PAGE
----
CHARLOTTE, N.C., July 9, 2012 — Of America’s favorite sports, baseball has always been the best designed professional event for an all-star game.
The NFL’s Pro Bowl has always been a meaningless exhibition that must take place after the regular season is over when fans have no interest.
The NBA version is basically a freak show for giants to show off individual offensive abilities while playing no defense.
Baseball, however, is a “team sport played by individuals,” and once the All Star Game was a mid-season break, showcasing the skills of generally normal-sized athletes who play both offense and defense. In the era before round-the-clock media coverage, interleague games, free agency and a single set of rules, the National League challenging the American League for bragging rights was an intriguing concept.
No more. Ho hum.
Following the NBA format of having a “slam dunk” contest, baseball has added the Home Run Derby on the Monday before the game. In reality, the derby is little more than a two and half hour batting practice session. Boooorrrrring.
Back in the day when the two leagues only faced each other in the World Series and Spring Training (which doesn’t count), the idea of baseball’s best players challenging each other for supremacy had a certain validity for fans. Enter interleague play and the credibility of both the All Star Game and the World Series declined overnight.
Baseball Commissioner Bud Selig claims that fans love interleague baseball. Not real fans. For purists, interleague baseball is anathema. It is a two-week interruption of the pennant races during the first half of the season. Furthermore, it unbalances schedules so that teams in the same division frequently play against different opponents for two and a half weeks of nonsense.
Not only does the advent of interleague games make the All Star Game just another dull competition among overpaid athletes, it has made a mockery of baseball’s showcase event, the World Series.
Time was when baseball had something no other major league sport could claim, a true champion. The American and National Leagues were separate entities and the final meeting was between teams competing for the championship that had never faced each other during the regular season. That led to speculation and anticipation among fans and media alike. No other sport had it. Baseball was unique.
In the modern world of major league baseball, speculation about the Series has been diluted by mid-season games that also destroy the nobility of the sport. Much of the anticipation is lost, devoured by regular season games that ruin the delicious joy of watching teams meet each other without a previous frame of reference.
For the All Star Game, interleague games have reduced what was once an opportunity for baseball to display its finest players in any given year in one place at one time. Today, network re-runs are probably more popular and a replay of the Super Bowl in the same time slot would probably be won by the NFL.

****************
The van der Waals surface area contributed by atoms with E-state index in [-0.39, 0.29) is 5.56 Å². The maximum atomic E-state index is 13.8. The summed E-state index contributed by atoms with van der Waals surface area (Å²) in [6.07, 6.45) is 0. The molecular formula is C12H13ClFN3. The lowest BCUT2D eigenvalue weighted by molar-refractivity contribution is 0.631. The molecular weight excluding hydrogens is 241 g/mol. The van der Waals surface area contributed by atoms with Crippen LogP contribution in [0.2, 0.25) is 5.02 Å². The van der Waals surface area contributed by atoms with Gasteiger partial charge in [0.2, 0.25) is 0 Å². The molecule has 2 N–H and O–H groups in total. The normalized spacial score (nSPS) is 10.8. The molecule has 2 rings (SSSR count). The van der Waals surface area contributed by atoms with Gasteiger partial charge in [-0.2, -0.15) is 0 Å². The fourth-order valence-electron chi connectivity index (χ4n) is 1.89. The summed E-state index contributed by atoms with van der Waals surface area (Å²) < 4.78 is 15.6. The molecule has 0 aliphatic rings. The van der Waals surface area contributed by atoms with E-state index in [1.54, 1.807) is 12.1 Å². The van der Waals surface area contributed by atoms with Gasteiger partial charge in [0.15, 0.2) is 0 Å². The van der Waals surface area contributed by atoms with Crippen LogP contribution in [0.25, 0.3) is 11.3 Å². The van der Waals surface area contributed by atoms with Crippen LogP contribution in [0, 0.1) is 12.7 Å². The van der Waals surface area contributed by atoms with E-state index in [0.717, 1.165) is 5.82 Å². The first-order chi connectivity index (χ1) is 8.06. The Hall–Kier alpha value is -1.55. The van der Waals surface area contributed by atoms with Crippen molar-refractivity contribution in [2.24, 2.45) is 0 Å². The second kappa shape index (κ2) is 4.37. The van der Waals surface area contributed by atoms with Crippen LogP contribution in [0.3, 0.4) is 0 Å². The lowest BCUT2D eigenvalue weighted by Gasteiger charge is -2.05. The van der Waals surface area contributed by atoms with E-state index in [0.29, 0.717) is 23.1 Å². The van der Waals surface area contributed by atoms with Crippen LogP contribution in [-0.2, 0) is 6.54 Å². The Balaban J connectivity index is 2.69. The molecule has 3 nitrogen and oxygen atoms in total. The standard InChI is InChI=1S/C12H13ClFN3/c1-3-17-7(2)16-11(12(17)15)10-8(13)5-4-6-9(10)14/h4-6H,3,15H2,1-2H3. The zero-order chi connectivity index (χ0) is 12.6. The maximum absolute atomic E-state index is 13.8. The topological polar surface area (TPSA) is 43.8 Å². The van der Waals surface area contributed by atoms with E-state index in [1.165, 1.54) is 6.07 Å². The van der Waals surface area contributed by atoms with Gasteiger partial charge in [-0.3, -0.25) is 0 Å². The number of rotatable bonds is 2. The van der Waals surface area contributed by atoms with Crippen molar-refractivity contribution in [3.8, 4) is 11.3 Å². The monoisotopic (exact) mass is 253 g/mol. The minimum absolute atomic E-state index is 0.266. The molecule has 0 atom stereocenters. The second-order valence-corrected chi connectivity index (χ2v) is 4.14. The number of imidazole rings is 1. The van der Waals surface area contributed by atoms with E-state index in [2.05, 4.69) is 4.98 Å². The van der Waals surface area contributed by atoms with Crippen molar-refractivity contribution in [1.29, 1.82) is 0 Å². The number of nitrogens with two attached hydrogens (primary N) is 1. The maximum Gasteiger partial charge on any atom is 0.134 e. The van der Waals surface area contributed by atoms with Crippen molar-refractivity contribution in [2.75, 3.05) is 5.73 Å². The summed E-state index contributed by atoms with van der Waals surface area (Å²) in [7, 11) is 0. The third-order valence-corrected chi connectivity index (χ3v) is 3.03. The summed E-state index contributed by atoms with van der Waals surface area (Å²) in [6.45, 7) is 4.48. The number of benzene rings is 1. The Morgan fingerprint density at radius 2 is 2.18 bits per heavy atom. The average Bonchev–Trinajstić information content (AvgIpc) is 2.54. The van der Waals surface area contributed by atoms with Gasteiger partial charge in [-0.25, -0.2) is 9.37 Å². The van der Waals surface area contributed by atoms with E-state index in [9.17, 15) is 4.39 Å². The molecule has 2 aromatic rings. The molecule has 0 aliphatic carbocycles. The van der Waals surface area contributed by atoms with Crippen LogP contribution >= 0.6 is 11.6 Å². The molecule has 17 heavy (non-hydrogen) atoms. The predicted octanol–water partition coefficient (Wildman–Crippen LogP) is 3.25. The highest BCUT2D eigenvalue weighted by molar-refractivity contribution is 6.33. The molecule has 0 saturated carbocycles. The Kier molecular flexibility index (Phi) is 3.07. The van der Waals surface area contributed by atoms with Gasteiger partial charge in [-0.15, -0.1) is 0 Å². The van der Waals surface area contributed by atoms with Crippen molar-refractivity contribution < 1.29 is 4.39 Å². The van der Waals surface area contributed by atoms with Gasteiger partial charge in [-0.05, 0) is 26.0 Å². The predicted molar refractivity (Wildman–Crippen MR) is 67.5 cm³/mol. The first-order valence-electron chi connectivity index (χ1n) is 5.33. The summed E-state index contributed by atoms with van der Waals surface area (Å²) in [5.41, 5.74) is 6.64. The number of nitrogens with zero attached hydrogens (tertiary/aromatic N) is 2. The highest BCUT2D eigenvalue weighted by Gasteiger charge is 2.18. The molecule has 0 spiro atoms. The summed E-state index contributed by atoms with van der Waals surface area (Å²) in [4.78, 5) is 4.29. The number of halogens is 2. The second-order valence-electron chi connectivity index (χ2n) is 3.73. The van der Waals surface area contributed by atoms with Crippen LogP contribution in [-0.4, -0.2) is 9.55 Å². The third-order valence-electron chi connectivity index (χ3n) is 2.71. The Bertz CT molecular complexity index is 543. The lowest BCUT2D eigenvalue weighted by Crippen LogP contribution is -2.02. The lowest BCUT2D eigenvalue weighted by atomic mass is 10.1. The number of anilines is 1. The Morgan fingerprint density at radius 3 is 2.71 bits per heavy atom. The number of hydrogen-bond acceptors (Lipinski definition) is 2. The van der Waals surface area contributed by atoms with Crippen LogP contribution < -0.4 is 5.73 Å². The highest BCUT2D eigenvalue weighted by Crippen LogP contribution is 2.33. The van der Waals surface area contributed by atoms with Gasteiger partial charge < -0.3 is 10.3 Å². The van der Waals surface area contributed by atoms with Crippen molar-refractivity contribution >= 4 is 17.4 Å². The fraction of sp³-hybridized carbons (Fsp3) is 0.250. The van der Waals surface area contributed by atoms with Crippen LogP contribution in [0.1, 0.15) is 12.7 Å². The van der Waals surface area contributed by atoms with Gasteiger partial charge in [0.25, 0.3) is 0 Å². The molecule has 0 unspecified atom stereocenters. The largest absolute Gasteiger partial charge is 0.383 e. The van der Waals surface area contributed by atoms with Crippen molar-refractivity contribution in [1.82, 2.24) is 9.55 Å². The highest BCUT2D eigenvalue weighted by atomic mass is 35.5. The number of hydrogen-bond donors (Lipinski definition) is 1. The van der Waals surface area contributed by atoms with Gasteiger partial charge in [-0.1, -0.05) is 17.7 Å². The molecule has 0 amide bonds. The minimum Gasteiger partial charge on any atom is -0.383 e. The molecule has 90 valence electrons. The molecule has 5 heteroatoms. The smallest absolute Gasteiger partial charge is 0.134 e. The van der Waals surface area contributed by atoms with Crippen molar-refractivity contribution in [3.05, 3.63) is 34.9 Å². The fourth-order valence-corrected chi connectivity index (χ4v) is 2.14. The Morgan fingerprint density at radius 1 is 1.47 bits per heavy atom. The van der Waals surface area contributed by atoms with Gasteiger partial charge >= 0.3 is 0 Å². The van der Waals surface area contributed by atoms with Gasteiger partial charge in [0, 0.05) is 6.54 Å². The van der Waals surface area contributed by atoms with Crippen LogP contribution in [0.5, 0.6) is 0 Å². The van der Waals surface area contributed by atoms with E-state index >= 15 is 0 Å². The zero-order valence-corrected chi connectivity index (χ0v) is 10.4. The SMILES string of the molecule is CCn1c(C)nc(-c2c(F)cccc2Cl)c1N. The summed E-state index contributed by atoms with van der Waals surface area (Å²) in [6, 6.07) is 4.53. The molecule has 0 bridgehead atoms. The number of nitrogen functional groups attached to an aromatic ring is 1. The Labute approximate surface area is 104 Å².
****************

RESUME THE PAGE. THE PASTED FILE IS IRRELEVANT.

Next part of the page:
Throw in the different rules played in both leagues, and the All Star Game is now a convoluted mess. One league plays real baseball where the pitcher hits, while the other league gives mostly past-their-prime sluggers a chance to extend their careers as a designated hitter.
Sadly, the game is better in the National League where the strategy is pure, but the American League offers more offense due to the additional hitter. If changes were made to include a DH in the National League, the game would also lose much of its integrity by revamping an integral aspect of its strategic competition.
Of course, MLB could eliminate the designated hitter, but the player’s association would never allow that because it provides extra jobs for players who might otherwise be forced to retire.
Combine all of these elements with the constant changing of leagues through free agency trades and inter-team negotiations as well as non-stop television coverage, and the once popular intrigue of the All Star Game is lost in a sea of greed and technology.
When the game is played, the stadium will be full. The media will TRY to make it interesting. But in the end, baseball’s mid-season classic has become a tedious three-day break where baseball fans twiddle their thumbs waiting for the pennant races to resume.
Peabod is Bob Taylor, a former professional baseball player and television sports anchor. He is owner of Taylored Media Services in Charlotte, NC, founder of The Magellan Travel Club, which creates and escorts customized tours to Switzerland, France and Italy for groups of 12 or more.
Inquiries for groups can be made at Peabod@aol.com Taylored Media has produced marketing videos for British Rail, Rail Europe, Switzerland Tourism, the Swedish Travel & Tourism Council, the Finnish Tourist Board, the Swiss Travel System and Japan Railways Group among others. As author of The Century Club book, Peabod is now attempting to travel to 100 countries or more during his lifetime. To date he has visited 69 countries. Suggest someplace new for Bob to visit; if you want to know where he has been, check his list on Facebook. Bob plans to write a sequel to his book when he reaches his goal of 100 countries.
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